Professional Learning Communities and disciplines

I’m just on my way back from the Scottish Economic Society conference in Perth, and having enjoyed the convivial and supportive atmosphere for both the study and the teaching of economics, I’ve been reflecting on how discipline communities can help nurture a culture of teaching within University departments.

Part of my thinking has involved looking at what others have been saying about developing teachers and cultures of teaching. For example, Knight (2006) extols the importance of non-formal learning for teachers, including that which I and others have experienced at the conference and as part of the SES community. He also argues (Knight, 2002) that professionally developing University teachers through the usual centrally provided workshops, focuses soley on the development of individuals and as such does nothing to enhance collective capacity in teaching. Knight is focused here on the collective capacity of a University department, but what I’m also concerned about is the collective capacity of a discipline community and how this might affect and develop a department’s capacity and culture of teaching.

Knight, as many others, talks about Communities of Practice in the context of how departments may create and share learning about teaching. I’ve been thinking about how it may be helpful to go slightly beyond the CoP model and have been looking at the literature around Professional Learning Communities, which has focused on school communities to date.  Stoll et al (2006) describe PLCs as having the following characteristics:

  • Shared values and vision
  • Collective responsibility for student learning
  • Reflective professional inquiry (including dialogue about educational issues and how to address them)
  • Collaboration
  • Mutual trust, respect and support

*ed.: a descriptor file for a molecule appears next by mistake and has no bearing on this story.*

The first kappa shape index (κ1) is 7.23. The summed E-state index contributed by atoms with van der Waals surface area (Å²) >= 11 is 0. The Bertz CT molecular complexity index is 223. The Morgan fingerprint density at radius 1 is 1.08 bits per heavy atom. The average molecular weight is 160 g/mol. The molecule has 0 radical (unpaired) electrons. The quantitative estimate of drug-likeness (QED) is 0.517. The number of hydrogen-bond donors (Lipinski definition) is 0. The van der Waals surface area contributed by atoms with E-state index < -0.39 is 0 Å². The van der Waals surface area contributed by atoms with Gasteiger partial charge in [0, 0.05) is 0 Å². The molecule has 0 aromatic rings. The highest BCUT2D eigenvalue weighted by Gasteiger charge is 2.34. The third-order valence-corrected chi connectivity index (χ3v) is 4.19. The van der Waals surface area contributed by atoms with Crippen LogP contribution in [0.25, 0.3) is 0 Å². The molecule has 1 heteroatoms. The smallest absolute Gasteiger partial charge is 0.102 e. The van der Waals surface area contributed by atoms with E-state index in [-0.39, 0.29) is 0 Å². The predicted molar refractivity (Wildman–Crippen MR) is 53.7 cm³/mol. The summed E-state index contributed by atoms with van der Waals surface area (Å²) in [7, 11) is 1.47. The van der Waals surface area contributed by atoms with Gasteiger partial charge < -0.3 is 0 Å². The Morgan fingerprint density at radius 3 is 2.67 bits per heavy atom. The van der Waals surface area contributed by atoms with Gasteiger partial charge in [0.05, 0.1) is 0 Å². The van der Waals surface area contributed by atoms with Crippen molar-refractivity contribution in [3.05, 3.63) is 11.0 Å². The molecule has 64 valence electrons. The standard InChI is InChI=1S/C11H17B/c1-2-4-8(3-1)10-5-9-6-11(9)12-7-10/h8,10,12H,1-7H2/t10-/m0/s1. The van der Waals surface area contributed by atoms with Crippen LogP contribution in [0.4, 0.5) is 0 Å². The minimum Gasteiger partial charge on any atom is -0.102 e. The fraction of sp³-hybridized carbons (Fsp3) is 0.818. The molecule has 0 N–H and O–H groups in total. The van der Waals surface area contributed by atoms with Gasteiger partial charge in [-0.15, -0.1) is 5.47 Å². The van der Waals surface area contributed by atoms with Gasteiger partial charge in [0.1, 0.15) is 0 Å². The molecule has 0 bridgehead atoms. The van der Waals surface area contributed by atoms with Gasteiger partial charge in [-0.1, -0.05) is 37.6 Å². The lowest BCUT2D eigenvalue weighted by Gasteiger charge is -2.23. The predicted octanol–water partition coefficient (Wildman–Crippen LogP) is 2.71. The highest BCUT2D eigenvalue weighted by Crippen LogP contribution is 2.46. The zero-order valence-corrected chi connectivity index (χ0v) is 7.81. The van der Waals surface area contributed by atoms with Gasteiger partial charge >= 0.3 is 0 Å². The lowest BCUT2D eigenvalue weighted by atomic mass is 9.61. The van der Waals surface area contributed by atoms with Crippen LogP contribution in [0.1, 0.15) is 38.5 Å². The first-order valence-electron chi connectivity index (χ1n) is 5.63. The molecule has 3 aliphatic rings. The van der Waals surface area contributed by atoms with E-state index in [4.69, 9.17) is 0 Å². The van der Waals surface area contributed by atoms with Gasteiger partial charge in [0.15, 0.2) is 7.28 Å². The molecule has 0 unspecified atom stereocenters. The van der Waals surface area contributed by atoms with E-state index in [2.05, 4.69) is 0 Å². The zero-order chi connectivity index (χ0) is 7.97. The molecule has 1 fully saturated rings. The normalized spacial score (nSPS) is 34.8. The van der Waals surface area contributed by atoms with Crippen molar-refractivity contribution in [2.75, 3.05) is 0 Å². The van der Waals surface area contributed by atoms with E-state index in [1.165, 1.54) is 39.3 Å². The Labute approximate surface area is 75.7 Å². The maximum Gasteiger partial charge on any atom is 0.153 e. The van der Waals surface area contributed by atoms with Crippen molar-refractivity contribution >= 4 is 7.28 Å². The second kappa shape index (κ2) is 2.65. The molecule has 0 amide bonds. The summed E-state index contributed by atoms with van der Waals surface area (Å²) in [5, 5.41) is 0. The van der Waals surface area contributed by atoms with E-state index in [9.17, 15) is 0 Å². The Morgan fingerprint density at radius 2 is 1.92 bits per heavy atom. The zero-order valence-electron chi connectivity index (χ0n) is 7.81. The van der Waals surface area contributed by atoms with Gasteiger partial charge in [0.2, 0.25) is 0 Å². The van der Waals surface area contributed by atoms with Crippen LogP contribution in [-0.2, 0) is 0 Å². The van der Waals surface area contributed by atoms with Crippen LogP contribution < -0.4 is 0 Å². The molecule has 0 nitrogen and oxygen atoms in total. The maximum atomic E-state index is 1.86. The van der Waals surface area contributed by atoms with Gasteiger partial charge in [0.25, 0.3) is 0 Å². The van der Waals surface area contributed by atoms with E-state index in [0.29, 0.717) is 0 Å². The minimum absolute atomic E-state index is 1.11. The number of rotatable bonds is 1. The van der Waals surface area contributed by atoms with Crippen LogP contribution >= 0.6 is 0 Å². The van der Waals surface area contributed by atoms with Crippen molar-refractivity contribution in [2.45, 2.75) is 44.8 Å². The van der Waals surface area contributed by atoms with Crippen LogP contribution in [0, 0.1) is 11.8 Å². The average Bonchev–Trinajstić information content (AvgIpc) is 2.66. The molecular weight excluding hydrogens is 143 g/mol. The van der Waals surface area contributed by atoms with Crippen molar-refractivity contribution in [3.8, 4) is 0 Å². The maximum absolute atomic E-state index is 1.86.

• Inclusive membership
  • Group, as well as individual, learning is promoted

Certainly these attributes seem to fit with some professional associations’ values, so how does and how should discipline capacity building help departments build capacity?

References

Knight, P. (2002). A systematic approach to professional development: learning as practice, Teaching and Teacher Education, 18, 3, pp. 229-241.

Knight, P., Tait, J. and Yorke, M. (2006). The professional learning of teachers in Higher Education, Studies in Higher Education, 31, 3, pp. 319-339.

Stoll, L., Bolam, R., Mahon, A., Wallace, M. and Thomas, S. (2006). Professional Learning Communities: A review of the literature, Journal of Educational Change, 7, 4, pp. 221-258.

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About rosoleary

Head of Educational Development

One response to “Professional Learning Communities and disciplines”

  1. misterchristophe says :

    Hi Ros,

    Thanks for taking part. I think Knight’s point about the focus on the individual is well made. Most professional development courses that I’ve encountered – and indeed the one I tutor on – do place the emphasis on individual reflection. I can see how this can be rather short-sighted, especially when the individual in questions delivers rather than designs the curriculum.

    The most obvious concern that I would have about PLCs is the extent to which *new* ideas are circulated. How do you prevent the ‘golf-club’ syndrome where people with similar experiences make and reinforce a set of values that are anything but universal? Also, what do you when a sense of inclusiveness, trust and collaboration breaks down? It is hard enough trying to maintain a spirit of togetherness in a family of four, let alone in a PLC when people might be separated by rank, institution and region.

    I’d be interested in what you think the key differences between a PLC and a Community of Practice. Inclusiveness?

    Ta da, Chris

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